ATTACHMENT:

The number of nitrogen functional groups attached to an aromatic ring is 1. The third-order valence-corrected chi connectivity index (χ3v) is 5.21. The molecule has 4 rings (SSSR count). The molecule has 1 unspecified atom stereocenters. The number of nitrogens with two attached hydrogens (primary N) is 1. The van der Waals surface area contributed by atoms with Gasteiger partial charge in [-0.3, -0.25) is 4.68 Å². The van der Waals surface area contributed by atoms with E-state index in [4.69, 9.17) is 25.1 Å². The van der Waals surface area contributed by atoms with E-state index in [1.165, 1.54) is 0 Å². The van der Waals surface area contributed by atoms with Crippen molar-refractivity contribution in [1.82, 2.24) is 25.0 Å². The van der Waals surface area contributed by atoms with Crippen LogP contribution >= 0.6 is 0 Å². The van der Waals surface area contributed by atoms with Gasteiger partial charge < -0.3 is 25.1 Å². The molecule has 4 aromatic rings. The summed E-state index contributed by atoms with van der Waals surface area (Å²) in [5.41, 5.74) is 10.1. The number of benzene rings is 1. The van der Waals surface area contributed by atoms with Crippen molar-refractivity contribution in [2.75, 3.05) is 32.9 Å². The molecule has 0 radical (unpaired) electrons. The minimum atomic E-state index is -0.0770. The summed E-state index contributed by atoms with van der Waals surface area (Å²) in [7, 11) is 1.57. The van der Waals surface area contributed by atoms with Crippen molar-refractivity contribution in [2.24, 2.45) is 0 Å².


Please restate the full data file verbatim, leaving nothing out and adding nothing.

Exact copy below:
The number of nitrogen functional groups attached to an aromatic ring is 1. The third-order valence-corrected chi connectivity index (χ3v) is 5.21. The molecule has 4 rings (SSSR count). The molecule has 1 unspecified atom stereocenters. The number of nitrogens with two attached hydrogens (primary N) is 1. The van der Waals surface area contributed by atoms with Gasteiger partial charge in [-0.3, -0.25) is 4.68 Å². The van der Waals surface area contributed by atoms with E-state index in [4.69, 9.17) is 25.1 Å². The van der Waals surface area contributed by atoms with E-state index in [1.165, 1.54) is 0 Å². The van der Waals surface area contributed by atoms with Crippen molar-refractivity contribution in [1.82, 2.24) is 25.0 Å². The van der Waals surface area contributed by atoms with Crippen LogP contribution >= 0.6 is 0 Å². The van der Waals surface area contributed by atoms with Gasteiger partial charge < -0.3 is 25.1 Å². The molecule has 4 aromatic rings. The summed E-state index contributed by atoms with van der Waals surface area (Å²) in [5.41, 5.74) is 10.1. The number of benzene rings is 1. The van der Waals surface area contributed by atoms with Crippen molar-refractivity contribution in [2.75, 3.05) is 32.9 Å². The molecule has 0 radical (unpaired) electrons. The minimum atomic E-state index is -0.0770. The summed E-state index contributed by atoms with van der Waals surface area (Å²) in [7, 11) is 1.57. The van der Waals surface area contributed by atoms with Crippen molar-refractivity contribution in [2.24, 2.45) is 0 Å².